A Black attorney from England gained attention on social media Wednesday, Sept. 23, for recounting an incident at the magistrate’s office where she was misidentified as a defendant three times that day.
In a series of posts on Twitter, Alexandra Wilson began her story by explaining how she wanted to bring attention to cases like hers that continue to persist in the workplace.
“I thought I’d explain what happened today because I’m absolutely exhausted and tbh(sic) I think a light needs to be shone on this,” she wrote. “Especially given so many people like me seem to experience the same thing.”
Wilson said she came to court that day without wearing the traditional wig and gown common in magistrate courts, as they were not required.
A security officer stopped her to “ ‘find [my] name on the list’ (the list of defendants).” When Wilson explained she that was a barrister, he apologized and let her through.
Wilson said she tried to shrug off the encounter as an innocent mistake, but the uncomfortable episodes would not end there.
As she attempted to enter the courtroom to discuss a case with the prosecutor, she was halted again, this time by a member of the public who mistook Wilson for a journalist and informed her that only lawyers could enter. The usher, who recognized Wilson as a lawyer, allowed her to go in.
She was stopped again by a solicitor who explained that she needed to wait outside the court until the usher arrived to sign Wilson in, and then wait for the court to call her for her case.
“I explained I’m a barrister,” Wilson wrote. “She looked embarrassed and said ‘Oh. I see.’”
Wilson proceeded toward the clerk when she was interrupted once more.
“The clerk, VERY loudly, told me to leave the courtroom and said the usher would be out shortly. Before I could respond she then asked if I was represented,” said Wilson.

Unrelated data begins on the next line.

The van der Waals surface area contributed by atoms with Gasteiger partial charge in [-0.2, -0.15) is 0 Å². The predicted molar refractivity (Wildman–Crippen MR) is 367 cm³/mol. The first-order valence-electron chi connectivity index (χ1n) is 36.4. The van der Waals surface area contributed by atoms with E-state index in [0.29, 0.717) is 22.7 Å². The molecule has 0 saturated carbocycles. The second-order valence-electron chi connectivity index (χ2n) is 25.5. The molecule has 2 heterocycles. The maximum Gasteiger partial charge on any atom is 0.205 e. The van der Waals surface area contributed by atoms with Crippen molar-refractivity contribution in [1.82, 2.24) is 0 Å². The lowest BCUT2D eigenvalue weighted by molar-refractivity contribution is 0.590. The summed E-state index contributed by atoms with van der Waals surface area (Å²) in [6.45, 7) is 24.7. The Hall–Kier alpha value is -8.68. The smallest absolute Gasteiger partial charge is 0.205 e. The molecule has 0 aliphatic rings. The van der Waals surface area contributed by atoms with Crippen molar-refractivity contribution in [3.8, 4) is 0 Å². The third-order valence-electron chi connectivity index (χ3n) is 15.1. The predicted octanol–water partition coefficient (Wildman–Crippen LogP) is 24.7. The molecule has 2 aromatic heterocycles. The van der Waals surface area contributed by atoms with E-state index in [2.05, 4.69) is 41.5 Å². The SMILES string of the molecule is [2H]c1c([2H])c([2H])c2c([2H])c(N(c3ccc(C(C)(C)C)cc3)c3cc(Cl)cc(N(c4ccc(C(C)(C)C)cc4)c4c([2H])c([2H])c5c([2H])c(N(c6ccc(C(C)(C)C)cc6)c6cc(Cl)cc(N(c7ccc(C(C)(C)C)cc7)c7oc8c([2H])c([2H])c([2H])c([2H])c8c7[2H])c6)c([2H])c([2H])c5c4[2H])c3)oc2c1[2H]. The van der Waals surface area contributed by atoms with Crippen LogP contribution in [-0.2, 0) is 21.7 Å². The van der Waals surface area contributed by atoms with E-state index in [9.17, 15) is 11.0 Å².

“I, AGAIN, explained that I am a defense barrister trying to speak to the prosecutor. She looked at me, said ‘Oh right, Ok,’ and continued with what she was doing.
Eventually, Wilson was able to converse with the prosecutor and proceed with the case. However, afterward, she filed an official complaint.
“This really isn’t ok though,” she tweeted. “I don’t expect to have to constantly justify my existence at work.”
Amanda Pinto QC, chair of the Bar Council, a national body representing lawyers in the U.K, called the incident “appalling” and said that it “is not a one-off.” She released a statement saying that measures needed to be undertaken to eradicate behavior of that nature.
On Thursday, Kevin Sadler, the acting chief executive of Her Majesty’s Courts and Tribunals Service (HMCTS), responded to Wilson’s tweets with a formal apology.
“I‘m very sorry about your experience at court yesterday – it is totally unacceptable behavior and I’m investigating the role of my staff and contractors as a matter of urgency,” Sadler said. “This is not the behavior anyone should expect and certainly does not reflect our values.” Sadler requested that Wilson send him further details so that he could make a more comprehensive response.
In an interview with the BBC, Wilson said that she was “grateful” for Sadler’s apology and hoped that “some real change” will result from the incident.